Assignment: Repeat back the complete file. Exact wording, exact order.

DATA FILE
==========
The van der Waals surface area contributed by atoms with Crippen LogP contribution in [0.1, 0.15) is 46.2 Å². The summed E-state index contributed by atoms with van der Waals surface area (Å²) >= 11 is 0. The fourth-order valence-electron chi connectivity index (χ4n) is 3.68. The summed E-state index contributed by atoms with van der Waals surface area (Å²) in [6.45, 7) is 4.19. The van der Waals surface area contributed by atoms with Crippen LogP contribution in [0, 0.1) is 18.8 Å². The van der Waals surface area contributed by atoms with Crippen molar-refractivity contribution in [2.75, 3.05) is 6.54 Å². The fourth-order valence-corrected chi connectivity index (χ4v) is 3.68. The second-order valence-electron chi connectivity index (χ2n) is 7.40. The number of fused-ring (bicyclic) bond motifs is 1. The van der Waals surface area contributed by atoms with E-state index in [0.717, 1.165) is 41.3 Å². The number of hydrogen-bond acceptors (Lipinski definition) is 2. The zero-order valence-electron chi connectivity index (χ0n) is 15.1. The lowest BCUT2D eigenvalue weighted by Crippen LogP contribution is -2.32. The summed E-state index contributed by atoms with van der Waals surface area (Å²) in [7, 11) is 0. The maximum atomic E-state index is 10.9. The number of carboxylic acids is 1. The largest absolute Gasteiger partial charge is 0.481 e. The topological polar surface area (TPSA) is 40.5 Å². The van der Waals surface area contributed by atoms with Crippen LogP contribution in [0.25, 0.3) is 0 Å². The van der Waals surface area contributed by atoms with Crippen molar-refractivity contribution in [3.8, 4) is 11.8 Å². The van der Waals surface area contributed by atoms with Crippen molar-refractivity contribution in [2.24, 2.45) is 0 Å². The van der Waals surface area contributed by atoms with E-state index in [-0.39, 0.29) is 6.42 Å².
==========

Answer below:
The van der Waals surface area contributed by atoms with Crippen LogP contribution in [0.1, 0.15) is 46.2 Å². The summed E-state index contributed by atoms with van der Waals surface area (Å²) >= 11 is 0. The fourth-order valence-electron chi connectivity index (χ4n) is 3.68. The summed E-state index contributed by atoms with van der Waals surface area (Å²) in [6.45, 7) is 4.19. The van der Waals surface area contributed by atoms with Crippen LogP contribution in [0, 0.1) is 18.8 Å². The van der Waals surface area contributed by atoms with Crippen molar-refractivity contribution in [2.75, 3.05) is 6.54 Å². The fourth-order valence-corrected chi connectivity index (χ4v) is 3.68. The second-order valence-electron chi connectivity index (χ2n) is 7.40. The number of fused-ring (bicyclic) bond motifs is 1. The van der Waals surface area contributed by atoms with E-state index in [0.717, 1.165) is 41.3 Å². The number of hydrogen-bond acceptors (Lipinski definition) is 2. The zero-order valence-electron chi connectivity index (χ0n) is 15.1. The lowest BCUT2D eigenvalue weighted by Crippen LogP contribution is -2.32. The summed E-state index contributed by atoms with van der Waals surface area (Å²) in [7, 11) is 0. The maximum atomic E-state index is 10.9. The number of carboxylic acids is 1. The largest absolute Gasteiger partial charge is 0.481 e. The topological polar surface area (TPSA) is 40.5 Å². The van der Waals surface area contributed by atoms with Crippen LogP contribution in [0.25, 0.3) is 0 Å². The van der Waals surface area contributed by atoms with Crippen molar-refractivity contribution in [3.8, 4) is 11.8 Å². The van der Waals surface area contributed by atoms with Crippen molar-refractivity contribution in [2.24, 2.45) is 0 Å². The van der Waals surface area contributed by atoms with E-state index in [-0.39, 0.29) is 6.42 Å².